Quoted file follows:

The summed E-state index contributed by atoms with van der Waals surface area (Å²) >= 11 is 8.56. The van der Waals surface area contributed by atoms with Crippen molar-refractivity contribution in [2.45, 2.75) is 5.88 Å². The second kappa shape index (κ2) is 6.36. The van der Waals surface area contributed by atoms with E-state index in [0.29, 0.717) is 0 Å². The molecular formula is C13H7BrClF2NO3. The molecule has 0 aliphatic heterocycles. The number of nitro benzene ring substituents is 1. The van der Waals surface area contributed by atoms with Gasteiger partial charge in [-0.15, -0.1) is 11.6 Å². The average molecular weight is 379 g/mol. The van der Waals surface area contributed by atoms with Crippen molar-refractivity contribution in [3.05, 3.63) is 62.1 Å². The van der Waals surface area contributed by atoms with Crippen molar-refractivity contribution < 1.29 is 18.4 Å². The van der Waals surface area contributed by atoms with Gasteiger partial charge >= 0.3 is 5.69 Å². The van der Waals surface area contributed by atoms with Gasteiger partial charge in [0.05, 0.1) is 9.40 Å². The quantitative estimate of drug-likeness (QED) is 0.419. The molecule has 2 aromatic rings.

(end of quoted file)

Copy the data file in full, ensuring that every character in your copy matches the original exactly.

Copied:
The summed E-state index contributed by atoms with van der Waals surface area (Å²) >= 11 is 8.56. The van der Waals surface area contributed by atoms with Crippen molar-refractivity contribution in [2.45, 2.75) is 5.88 Å². The second kappa shape index (κ2) is 6.36. The van der Waals surface area contributed by atoms with E-state index in [0.29, 0.717) is 0 Å². The molecular formula is C13H7BrClF2NO3. The molecule has 0 aliphatic heterocycles. The number of nitro benzene ring substituents is 1. The van der Waals surface area contributed by atoms with Gasteiger partial charge in [-0.15, -0.1) is 11.6 Å². The average molecular weight is 379 g/mol. The van der Waals surface area contributed by atoms with Crippen molar-refractivity contribution in [3.05, 3.63) is 62.1 Å². The van der Waals surface area contributed by atoms with Crippen molar-refractivity contribution < 1.29 is 18.4 Å². The van der Waals surface area contributed by atoms with Gasteiger partial charge >= 0.3 is 5.69 Å². The van der Waals surface area contributed by atoms with Gasteiger partial charge in [0.05, 0.1) is 9.40 Å². The quantitative estimate of drug-likeness (QED) is 0.419. The molecule has 2 aromatic rings.